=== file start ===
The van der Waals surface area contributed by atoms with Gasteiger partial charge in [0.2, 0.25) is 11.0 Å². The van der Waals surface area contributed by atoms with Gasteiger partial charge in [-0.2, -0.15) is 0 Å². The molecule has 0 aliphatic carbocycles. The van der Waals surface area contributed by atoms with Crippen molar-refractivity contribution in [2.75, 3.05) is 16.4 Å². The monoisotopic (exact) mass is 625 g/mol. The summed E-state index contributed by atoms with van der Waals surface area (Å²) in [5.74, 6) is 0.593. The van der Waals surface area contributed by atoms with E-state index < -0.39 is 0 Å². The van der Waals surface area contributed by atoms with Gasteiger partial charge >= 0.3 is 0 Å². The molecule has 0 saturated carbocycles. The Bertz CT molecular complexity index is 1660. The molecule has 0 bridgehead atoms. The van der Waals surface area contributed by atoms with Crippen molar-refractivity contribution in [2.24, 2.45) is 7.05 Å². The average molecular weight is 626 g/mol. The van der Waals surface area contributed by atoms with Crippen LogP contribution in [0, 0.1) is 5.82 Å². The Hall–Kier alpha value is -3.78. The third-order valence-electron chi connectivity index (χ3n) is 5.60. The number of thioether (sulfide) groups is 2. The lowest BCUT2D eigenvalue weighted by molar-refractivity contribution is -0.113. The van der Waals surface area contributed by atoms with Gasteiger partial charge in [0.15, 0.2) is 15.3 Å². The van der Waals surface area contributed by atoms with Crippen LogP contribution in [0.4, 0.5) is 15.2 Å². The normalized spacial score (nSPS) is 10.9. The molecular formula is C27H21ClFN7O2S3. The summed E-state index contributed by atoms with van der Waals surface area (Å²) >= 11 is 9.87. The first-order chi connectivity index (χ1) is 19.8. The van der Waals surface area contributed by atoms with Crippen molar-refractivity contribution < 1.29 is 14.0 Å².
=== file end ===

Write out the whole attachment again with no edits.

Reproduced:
The van der Waals surface area contributed by atoms with Gasteiger partial charge in [0.2, 0.25) is 11.0 Å². The van der Waals surface area contributed by atoms with Gasteiger partial charge in [-0.2, -0.15) is 0 Å². The molecule has 0 aliphatic carbocycles. The van der Waals surface area contributed by atoms with Crippen molar-refractivity contribution in [2.75, 3.05) is 16.4 Å². The monoisotopic (exact) mass is 625 g/mol. The summed E-state index contributed by atoms with van der Waals surface area (Å²) in [5.74, 6) is 0.593. The van der Waals surface area contributed by atoms with E-state index < -0.39 is 0 Å². The van der Waals surface area contributed by atoms with Gasteiger partial charge >= 0.3 is 0 Å². The molecule has 0 saturated carbocycles. The Bertz CT molecular complexity index is 1660. The molecule has 0 bridgehead atoms. The van der Waals surface area contributed by atoms with Crippen molar-refractivity contribution in [2.24, 2.45) is 7.05 Å². The average molecular weight is 626 g/mol. The van der Waals surface area contributed by atoms with Crippen LogP contribution in [0, 0.1) is 5.82 Å². The Hall–Kier alpha value is -3.78. The third-order valence-electron chi connectivity index (χ3n) is 5.60. The number of thioether (sulfide) groups is 2. The lowest BCUT2D eigenvalue weighted by molar-refractivity contribution is -0.113. The van der Waals surface area contributed by atoms with Gasteiger partial charge in [0.15, 0.2) is 15.3 Å². The van der Waals surface area contributed by atoms with Crippen LogP contribution in [0.4, 0.5) is 15.2 Å². The normalized spacial score (nSPS) is 10.9. The molecular formula is C27H21ClFN7O2S3. The summed E-state index contributed by atoms with van der Waals surface area (Å²) >= 11 is 9.87. The first-order chi connectivity index (χ1) is 19.8. The van der Waals surface area contributed by atoms with Crippen molar-refractivity contribution < 1.29 is 14.0 Å².